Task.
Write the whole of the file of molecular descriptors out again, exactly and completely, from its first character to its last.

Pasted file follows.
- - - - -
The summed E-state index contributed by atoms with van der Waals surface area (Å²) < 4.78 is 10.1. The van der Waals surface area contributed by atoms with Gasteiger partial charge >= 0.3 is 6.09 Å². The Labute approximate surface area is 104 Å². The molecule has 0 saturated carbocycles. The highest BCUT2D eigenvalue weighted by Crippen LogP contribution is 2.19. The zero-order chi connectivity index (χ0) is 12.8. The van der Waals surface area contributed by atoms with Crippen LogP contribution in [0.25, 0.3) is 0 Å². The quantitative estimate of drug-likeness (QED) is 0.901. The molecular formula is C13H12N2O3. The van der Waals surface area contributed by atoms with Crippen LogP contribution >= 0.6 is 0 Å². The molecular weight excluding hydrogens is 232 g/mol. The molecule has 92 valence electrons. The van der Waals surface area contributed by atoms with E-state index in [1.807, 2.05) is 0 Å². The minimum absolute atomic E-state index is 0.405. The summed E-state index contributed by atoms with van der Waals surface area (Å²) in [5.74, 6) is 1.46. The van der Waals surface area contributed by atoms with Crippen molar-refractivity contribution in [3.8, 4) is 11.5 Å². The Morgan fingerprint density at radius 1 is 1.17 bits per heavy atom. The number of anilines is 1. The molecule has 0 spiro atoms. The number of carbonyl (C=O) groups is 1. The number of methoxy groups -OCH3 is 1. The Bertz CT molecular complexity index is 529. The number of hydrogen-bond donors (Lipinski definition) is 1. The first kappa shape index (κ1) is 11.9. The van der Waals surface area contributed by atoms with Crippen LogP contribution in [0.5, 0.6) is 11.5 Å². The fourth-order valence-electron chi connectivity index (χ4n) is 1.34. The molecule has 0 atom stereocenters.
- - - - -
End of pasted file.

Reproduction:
The summed E-state index contributed by atoms with van der Waals surface area (Å²) < 4.78 is 10.1. The van der Waals surface area contributed by atoms with Gasteiger partial charge >= 0.3 is 6.09 Å². The Labute approximate surface area is 104 Å². The molecule has 0 saturated carbocycles. The highest BCUT2D eigenvalue weighted by Crippen LogP contribution is 2.19. The zero-order chi connectivity index (χ0) is 12.8. The van der Waals surface area contributed by atoms with Crippen LogP contribution in [0.25, 0.3) is 0 Å². The quantitative estimate of drug-likeness (QED) is 0.901. The molecular formula is C13H12N2O3. The van der Waals surface area contributed by atoms with Crippen LogP contribution >= 0.6 is 0 Å². The molecular weight excluding hydrogens is 232 g/mol. The molecule has 92 valence electrons. The van der Waals surface area contributed by atoms with E-state index in [1.807, 2.05) is 0 Å². The minimum absolute atomic E-state index is 0.405. The summed E-state index contributed by atoms with van der Waals surface area (Å²) in [5.74, 6) is 1.46. The van der Waals surface area contributed by atoms with Crippen molar-refractivity contribution in [3.8, 4) is 11.5 Å². The Morgan fingerprint density at radius 1 is 1.17 bits per heavy atom. The number of anilines is 1. The molecule has 0 spiro atoms. The number of carbonyl (C=O) groups is 1. The number of methoxy groups -OCH3 is 1. The Bertz CT molecular complexity index is 529. The number of hydrogen-bond donors (Lipinski definition) is 1. The first kappa shape index (κ1) is 11.9. The van der Waals surface area contributed by atoms with Crippen LogP contribution in [0.5, 0.6) is 11.5 Å². The fourth-order valence-electron chi connectivity index (χ4n) is 1.34. The molecule has 0 atom stereocenters.